A closer look: The Leloir pathway
Named after the Nobel Prize winning biochemist Luis Leloir, the Leloir pathway, is the main pathway for the metabolism of galactose within the body and has been thought to occur exclusively within the liver. This pathway results in the production of glucose 1-phosphate which can enter glycolysis (where it can be ultimately oxidised to produce ATP) or be stored as glycogen via glycogenesis. To achieve this, galactose is firstly phosphorylated (a phosphate molecule is attached) to become galactose 1-phosphate via the enzyme galactokinase (GALK). Next, the enzyme galactose 1-phosphate uridyltransferase (GALT) converts galactose 1-phosphate to UDP-galactose which is finally converted to UDP-glucose via the enzyme UDP galactose-4′-epimerase (GALE). UDP-glucose can enter the glycogenesis pathway to be stored as glycogen or be converted to glucose 6-phosphate and enter glycolysis to produce ATP.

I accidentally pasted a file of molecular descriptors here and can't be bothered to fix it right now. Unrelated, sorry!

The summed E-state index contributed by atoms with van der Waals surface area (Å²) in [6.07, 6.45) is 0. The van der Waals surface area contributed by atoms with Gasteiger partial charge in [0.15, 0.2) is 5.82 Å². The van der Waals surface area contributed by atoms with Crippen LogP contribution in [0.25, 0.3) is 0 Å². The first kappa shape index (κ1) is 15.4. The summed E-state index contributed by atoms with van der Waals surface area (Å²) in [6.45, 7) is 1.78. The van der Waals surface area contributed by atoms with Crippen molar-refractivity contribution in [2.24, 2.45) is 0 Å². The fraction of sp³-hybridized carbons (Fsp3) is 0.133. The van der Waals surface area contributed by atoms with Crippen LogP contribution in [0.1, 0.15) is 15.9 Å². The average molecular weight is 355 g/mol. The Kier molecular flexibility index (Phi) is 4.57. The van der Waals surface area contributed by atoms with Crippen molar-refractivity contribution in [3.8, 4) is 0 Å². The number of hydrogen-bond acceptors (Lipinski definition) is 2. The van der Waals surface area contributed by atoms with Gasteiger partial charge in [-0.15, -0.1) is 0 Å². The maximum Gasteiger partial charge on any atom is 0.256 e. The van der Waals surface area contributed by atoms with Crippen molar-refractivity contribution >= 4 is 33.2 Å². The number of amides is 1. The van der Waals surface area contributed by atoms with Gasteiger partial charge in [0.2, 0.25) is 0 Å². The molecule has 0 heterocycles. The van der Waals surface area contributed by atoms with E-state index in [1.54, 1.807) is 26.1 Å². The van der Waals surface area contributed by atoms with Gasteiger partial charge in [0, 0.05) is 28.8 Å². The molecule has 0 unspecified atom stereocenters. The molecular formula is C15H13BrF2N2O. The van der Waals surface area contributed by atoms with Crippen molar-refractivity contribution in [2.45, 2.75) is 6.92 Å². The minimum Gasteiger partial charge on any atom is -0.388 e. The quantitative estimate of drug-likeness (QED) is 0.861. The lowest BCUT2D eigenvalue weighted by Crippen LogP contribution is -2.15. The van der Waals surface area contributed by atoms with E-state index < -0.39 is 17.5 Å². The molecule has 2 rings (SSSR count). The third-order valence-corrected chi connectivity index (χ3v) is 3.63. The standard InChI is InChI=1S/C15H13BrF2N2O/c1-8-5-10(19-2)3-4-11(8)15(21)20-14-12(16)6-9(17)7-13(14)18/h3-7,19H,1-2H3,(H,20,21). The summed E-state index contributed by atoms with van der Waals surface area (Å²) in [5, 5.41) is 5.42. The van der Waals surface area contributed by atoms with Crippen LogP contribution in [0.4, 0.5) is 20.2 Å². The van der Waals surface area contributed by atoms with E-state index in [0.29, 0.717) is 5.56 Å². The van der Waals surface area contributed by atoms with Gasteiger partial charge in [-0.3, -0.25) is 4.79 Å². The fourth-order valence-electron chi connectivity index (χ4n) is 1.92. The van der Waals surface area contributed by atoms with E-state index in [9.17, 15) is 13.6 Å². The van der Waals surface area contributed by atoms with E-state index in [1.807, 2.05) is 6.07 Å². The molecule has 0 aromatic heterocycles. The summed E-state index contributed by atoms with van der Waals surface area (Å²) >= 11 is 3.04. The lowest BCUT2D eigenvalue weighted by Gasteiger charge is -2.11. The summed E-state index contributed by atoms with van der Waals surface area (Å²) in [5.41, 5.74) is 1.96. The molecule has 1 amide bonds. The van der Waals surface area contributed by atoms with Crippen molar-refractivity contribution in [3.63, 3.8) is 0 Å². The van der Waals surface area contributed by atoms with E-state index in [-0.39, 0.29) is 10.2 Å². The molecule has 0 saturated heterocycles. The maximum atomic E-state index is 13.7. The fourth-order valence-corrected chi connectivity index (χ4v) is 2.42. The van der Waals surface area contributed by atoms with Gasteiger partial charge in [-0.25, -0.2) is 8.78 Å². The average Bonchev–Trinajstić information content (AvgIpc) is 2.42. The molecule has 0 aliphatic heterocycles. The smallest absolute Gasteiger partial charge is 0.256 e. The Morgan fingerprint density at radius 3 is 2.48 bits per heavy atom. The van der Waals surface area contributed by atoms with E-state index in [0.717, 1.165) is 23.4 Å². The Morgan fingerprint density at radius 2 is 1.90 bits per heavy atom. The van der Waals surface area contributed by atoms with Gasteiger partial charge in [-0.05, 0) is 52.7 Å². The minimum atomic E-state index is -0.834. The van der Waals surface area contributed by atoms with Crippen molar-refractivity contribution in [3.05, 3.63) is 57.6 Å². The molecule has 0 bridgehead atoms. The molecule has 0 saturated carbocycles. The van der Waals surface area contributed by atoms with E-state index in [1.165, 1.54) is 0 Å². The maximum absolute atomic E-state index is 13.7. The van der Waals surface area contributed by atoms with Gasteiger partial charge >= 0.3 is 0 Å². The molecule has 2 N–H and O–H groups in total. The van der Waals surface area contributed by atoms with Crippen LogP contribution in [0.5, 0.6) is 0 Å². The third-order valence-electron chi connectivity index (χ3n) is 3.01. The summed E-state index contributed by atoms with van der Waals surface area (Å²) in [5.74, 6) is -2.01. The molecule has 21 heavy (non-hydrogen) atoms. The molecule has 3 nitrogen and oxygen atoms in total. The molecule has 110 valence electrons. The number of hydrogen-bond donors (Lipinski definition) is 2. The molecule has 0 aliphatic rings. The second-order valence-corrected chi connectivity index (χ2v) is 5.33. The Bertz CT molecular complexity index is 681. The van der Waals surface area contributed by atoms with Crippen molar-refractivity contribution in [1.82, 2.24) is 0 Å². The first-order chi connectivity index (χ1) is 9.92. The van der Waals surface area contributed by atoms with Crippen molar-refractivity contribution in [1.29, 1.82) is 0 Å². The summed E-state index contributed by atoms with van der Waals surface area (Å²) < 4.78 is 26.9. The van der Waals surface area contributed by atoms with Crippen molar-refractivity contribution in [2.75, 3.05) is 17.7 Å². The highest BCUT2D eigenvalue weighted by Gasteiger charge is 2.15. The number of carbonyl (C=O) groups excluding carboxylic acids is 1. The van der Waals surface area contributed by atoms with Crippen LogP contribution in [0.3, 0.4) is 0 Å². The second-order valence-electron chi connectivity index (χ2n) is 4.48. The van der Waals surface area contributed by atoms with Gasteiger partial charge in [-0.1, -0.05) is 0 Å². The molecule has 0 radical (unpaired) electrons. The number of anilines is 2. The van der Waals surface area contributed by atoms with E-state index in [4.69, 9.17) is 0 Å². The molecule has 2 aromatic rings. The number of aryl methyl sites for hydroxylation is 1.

Following the glycogen depleting exercise, muscle glycogen was depleted to approximately 200 mmol.kg-1 dry weight (dw) across each of the three trials which represents a 60% depletion from typical resting values. Throughout the recovery period, the consumption of galactose failed to increase either glucose or insulin concentrations within the circulation (two important factors which drive glycogen synthesis), when compared with the glucose only and combined galactose/glucose mixtures. This suggests that it is unlikely that any of the galactose that was potentially being converted to glucose within the liver was being released back into the circulation where it could be taken up by the muscle and stored as glycogen. After four hours of recovery, the glucose solution had increased muscle glycogen by 163 mmol.kg-1 dw (~81% increase) which represented a significantly larger increase when compared to the galactose only (+ 114 mmol.kg-1 dw) and combined galactose and glucose mixture (+ 117 mmol.kg-1 dw), which displayed almost identical resynthesis of glycogen (~57% increase). From the biopsy samples, the researchers were also able to demonstrate that key enzymes involved in the Leloir pathway (GALK and GALT) are present within skeletal muscle, which suggests that the muscle can directly metabolise galactose as an energy source as opposed to it being exclusively metabolised within the liver.